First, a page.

I’m an optimist. Or at least that’s my self-identifying delusion. It’s a good thing that our brains operate on an as-if protocol. It’s also sometimes undesirable because we filter out facts and reality and create stress and unhappiness in ourselves. Most of it stems from the fact that we believe things should be another way. The rest of it is because our bags are packed for today with all the things we’ve said and done throughout our life. It’s a rare person who can jettison that nonsense and start truly fresh.
One of the things I’ve learned about myself is that I value wit and creativity. But I think I might willingly trade all of it for mindless present-moment joy. Maybe that makes sense to you, and maybe it doesn’t. It’s a delicate balance to practice carpe diem but also to be practical. Most of us swing too far in one direction or the other, which robs us of a fuller life. There are so many details to attend to, a mountain of meaningless activity. It is so incredibly easy to spend our time and energy trying to self-delegate those things instead of ignoring them entirely.
Because I said a lot of the things that I know to be true will fall on deaf ears or hard hearts… I’m pretty sure we all need to collectively stop doing all those stupid things that don’t add anything to our happiness. I don’t need to make a list. I’m quite certain you have an idea of exactly what I’m talking about in your head already. For some people, it’s dusting or vacuuming. Or ironing their clothes. Or flossing every day. For others, it’s sharing time with people who don’t make them enthusiastic or seem to appreciate them. Or doing things that they once loved but no longer do. The list is endless, and you can fill in your own. The world won’t stop spinning if you just stop.
That’s really the lesson of it all, anyway. This globe will continue spinning whether you’re on it or not. Everyone says they appreciate how fast time flies and how short life is. But if you’re like me, I know damn well you can count on one hand how many people live enthusiastic, fulfilling, and joyful lives.
You probably have a lot of people around you who spend too much time being negative or complaining. This is weird, given that few of us really have horrendously significant problems that merit losing focus on the opportunity to thrive and be satisfied, if not joyous, that we’re still here at all. It’s a joy to witness someone with legitimate and terrifying obstacles who somehow still manages even a smile, much less a positive attitude.
It’s Sunday. So maybe you can pick one thing, activity, or belief that no longer serves you. And hurl it out the window, even if it hits your neighbor on the head.
I guess we could call it life decluttering.
Sometimes I catch myself standing somewhere with the overwhelming realization that I’ve been too busy majoring in minors. Knowing it’s true doesn’t translate to making it true. All the overthinkers out there understand this.
Most of us, by 40 years of age, had a pretty good idea of what makes us happy. Or distracted enough to be a suitable alternative for that.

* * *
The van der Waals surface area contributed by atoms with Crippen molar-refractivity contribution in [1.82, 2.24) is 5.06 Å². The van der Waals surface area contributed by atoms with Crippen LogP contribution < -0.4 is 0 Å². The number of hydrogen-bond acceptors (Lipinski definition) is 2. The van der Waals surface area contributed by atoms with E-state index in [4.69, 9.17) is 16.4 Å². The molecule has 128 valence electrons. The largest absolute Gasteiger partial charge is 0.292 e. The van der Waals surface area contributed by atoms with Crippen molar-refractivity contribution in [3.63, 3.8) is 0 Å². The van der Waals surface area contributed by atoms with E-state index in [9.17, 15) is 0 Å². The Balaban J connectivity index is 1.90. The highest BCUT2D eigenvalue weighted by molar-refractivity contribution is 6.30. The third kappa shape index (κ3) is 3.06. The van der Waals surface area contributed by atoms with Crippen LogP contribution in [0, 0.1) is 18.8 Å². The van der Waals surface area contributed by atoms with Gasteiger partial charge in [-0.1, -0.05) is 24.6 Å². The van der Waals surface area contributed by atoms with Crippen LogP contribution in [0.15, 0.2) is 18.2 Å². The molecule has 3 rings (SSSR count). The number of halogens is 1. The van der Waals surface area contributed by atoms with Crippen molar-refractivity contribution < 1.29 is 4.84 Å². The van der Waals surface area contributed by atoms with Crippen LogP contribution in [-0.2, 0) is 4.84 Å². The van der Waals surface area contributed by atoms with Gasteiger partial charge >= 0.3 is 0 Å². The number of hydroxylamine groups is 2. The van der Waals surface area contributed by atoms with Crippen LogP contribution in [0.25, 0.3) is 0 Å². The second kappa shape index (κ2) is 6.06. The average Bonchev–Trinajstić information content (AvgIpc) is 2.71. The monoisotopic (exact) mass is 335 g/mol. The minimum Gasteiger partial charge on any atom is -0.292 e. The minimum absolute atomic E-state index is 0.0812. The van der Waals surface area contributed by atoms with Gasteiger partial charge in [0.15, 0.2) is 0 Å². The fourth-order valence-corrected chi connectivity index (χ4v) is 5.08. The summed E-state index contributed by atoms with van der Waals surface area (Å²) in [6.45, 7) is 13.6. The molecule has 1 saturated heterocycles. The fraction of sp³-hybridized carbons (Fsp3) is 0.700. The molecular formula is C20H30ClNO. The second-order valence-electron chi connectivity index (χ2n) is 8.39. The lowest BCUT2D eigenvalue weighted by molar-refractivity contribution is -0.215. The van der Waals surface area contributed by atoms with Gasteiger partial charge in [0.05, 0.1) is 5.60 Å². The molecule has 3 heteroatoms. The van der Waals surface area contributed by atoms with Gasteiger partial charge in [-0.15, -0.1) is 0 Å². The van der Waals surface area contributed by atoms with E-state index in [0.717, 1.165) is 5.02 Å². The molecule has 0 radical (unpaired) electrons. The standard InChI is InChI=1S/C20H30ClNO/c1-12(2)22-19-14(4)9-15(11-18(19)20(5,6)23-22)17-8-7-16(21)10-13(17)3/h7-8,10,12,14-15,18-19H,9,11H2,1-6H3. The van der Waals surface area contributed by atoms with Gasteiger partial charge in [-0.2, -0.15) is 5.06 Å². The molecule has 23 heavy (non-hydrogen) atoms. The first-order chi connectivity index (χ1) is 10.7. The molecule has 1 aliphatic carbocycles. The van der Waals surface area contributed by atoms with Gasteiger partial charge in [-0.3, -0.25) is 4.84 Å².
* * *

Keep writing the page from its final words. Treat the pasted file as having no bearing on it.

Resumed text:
And then we continue doing the things that didn’t get us there or keep us there.
And so, we dive into a routine that propels us ever faster away from who we’re supposed to be.
And then that one day comes, and we realize that we didn’t choose at all.
PS The picture is from somewhere around 1996. I like the picture because I look stupid. In other words, it’s perfectly accurate!
After seeing how many people read my posts about relationships, it confirms that everyone is interested in having a full life that includes a relationship.
People are uncomfortable. Most of us want to be happy and to be loved in a way that we minimize to other people. We want to feel normal, whatever that is. We want to let our guard down, forget our history, and forgive ourselves for the misfirings of our previous attempts at being lovable and loved.
The basic premise of the things I write is that you have to drop your guard and be the person you want to be your partner. Whatever behavior, words, and attention you seek, you must telegraph that in everything you do. If you don’t, it’s not reasonable to expect your potential partner to live up to that standard. Most of us don’t take the time to honestly just DECIDE what it is that will light us up and make us happy.
The dissonance of not allowing yourself to feel and hope with abandon based on the past is a struggle for everyone. What if I get hurt? What if I hurt someone, and that someone could have been my ideal partner?
It works in reverse! You must be that person first, the one with an open heart and a loving soul. Yes, you could get your heart shattered. Of course, that is a possibility.
The alternative is to keep being guarded, distrustful, or fearful.
If you do, which might be understandable, the outcome will be a lonelier and less fulfilling love life.
If you surrender to the possibility of hurt, you at least open yourself up to the chance of being loved the way you’d like. If you don’t, you greatly reduce your odds of getting there.
You can’t control the world, much less other people.
But you can BE the image of lovingkindness to your partner.
Anyone who doesn’t appreciate that openness and effort is foolish. They will look back one day and know they missed their chance. Probably while they were chasing an imaginary and unattainable relationship without changing themselves.
There is hope for you, if you’re not living a life with someone who lights you up. If there weren’t, what would be the point?
Surrender a bit of yourself and open up to the chance, the hurt, and also the love.
It’s the only way.